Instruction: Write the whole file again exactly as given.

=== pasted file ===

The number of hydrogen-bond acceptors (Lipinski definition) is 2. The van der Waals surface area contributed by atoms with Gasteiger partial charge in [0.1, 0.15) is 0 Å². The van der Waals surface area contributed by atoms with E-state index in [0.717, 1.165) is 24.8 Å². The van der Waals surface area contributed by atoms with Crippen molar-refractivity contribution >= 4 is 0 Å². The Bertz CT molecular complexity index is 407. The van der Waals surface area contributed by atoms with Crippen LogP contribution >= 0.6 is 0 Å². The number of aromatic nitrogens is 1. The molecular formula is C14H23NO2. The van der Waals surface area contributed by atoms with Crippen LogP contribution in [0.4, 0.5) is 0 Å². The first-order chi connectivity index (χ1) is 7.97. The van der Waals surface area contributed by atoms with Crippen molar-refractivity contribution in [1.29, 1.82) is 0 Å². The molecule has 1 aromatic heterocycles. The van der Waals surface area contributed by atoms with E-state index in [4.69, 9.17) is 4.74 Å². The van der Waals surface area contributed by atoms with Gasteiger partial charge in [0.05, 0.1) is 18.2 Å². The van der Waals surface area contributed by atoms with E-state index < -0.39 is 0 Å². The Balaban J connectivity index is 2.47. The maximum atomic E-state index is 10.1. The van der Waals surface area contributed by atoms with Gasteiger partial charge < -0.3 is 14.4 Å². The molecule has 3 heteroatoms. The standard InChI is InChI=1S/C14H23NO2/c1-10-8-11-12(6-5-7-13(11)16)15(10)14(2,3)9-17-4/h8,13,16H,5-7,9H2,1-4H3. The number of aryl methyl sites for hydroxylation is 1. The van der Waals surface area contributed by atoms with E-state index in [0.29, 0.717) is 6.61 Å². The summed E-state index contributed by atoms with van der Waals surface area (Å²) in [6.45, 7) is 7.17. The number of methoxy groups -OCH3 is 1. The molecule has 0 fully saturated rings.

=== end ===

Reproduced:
The number of hydrogen-bond acceptors (Lipinski definition) is 2. The van der Waals surface area contributed by atoms with Gasteiger partial charge in [0.1, 0.15) is 0 Å². The van der Waals surface area contributed by atoms with E-state index in [0.717, 1.165) is 24.8 Å². The van der Waals surface area contributed by atoms with Crippen molar-refractivity contribution >= 4 is 0 Å². The Bertz CT molecular complexity index is 407. The van der Waals surface area contributed by atoms with Crippen LogP contribution >= 0.6 is 0 Å². The number of aromatic nitrogens is 1. The molecular formula is C14H23NO2. The van der Waals surface area contributed by atoms with Crippen LogP contribution in [0.4, 0.5) is 0 Å². The first-order chi connectivity index (χ1) is 7.97. The van der Waals surface area contributed by atoms with Crippen molar-refractivity contribution in [1.29, 1.82) is 0 Å². The molecule has 1 aromatic heterocycles. The van der Waals surface area contributed by atoms with E-state index in [4.69, 9.17) is 4.74 Å². The van der Waals surface area contributed by atoms with Gasteiger partial charge in [0.05, 0.1) is 18.2 Å². The van der Waals surface area contributed by atoms with E-state index < -0.39 is 0 Å². The Balaban J connectivity index is 2.47. The maximum atomic E-state index is 10.1. The van der Waals surface area contributed by atoms with Gasteiger partial charge < -0.3 is 14.4 Å². The molecule has 3 heteroatoms. The standard InChI is InChI=1S/C14H23NO2/c1-10-8-11-12(6-5-7-13(11)16)15(10)14(2,3)9-17-4/h8,13,16H,5-7,9H2,1-4H3. The number of aryl methyl sites for hydroxylation is 1. The van der Waals surface area contributed by atoms with E-state index in [0.29, 0.717) is 6.61 Å². The summed E-state index contributed by atoms with van der Waals surface area (Å²) in [6.45, 7) is 7.17. The number of methoxy groups -OCH3 is 1. The molecule has 0 fully saturated rings.